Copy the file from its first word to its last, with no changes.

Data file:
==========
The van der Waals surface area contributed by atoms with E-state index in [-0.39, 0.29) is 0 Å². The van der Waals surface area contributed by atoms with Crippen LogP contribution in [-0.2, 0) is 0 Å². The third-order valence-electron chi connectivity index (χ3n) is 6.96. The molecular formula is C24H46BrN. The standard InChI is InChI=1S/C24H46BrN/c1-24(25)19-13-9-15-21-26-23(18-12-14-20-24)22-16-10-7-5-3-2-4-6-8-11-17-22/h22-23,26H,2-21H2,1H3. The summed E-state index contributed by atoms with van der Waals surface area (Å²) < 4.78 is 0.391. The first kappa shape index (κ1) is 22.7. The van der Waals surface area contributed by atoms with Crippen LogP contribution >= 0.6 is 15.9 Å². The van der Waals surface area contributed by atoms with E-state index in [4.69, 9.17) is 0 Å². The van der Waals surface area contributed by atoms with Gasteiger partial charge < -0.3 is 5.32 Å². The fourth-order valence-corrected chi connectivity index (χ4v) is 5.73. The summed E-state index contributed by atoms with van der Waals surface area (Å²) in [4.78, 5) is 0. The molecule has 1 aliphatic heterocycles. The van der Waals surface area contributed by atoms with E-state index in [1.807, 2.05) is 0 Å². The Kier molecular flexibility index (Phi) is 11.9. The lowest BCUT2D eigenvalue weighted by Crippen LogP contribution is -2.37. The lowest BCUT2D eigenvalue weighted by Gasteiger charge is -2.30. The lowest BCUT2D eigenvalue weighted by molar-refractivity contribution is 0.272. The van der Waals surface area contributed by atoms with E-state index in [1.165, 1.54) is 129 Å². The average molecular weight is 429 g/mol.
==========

The van der Waals surface area contributed by atoms with E-state index in [-0.39, 0.29) is 0 Å². The van der Waals surface area contributed by atoms with Crippen LogP contribution in [-0.2, 0) is 0 Å². The third-order valence-electron chi connectivity index (χ3n) is 6.96. The molecular formula is C24H46BrN. The standard InChI is InChI=1S/C24H46BrN/c1-24(25)19-13-9-15-21-26-23(18-12-14-20-24)22-16-10-7-5-3-2-4-6-8-11-17-22/h22-23,26H,2-21H2,1H3. The summed E-state index contributed by atoms with van der Waals surface area (Å²) < 4.78 is 0.391. The first kappa shape index (κ1) is 22.7. The van der Waals surface area contributed by atoms with Crippen LogP contribution >= 0.6 is 15.9 Å². The van der Waals surface area contributed by atoms with E-state index in [4.69, 9.17) is 0 Å². The van der Waals surface area contributed by atoms with Gasteiger partial charge < -0.3 is 5.32 Å². The fourth-order valence-corrected chi connectivity index (χ4v) is 5.73. The summed E-state index contributed by atoms with van der Waals surface area (Å²) in [4.78, 5) is 0. The molecule has 1 aliphatic heterocycles. The van der Waals surface area contributed by atoms with E-state index in [1.807, 2.05) is 0 Å². The Kier molecular flexibility index (Phi) is 11.9. The lowest BCUT2D eigenvalue weighted by Crippen LogP contribution is -2.37. The lowest BCUT2D eigenvalue weighted by Gasteiger charge is -2.30. The lowest BCUT2D eigenvalue weighted by molar-refractivity contribution is 0.272. The van der Waals surface area contributed by atoms with E-state index in [1.165, 1.54) is 129 Å². The average molecular weight is 429 g/mol.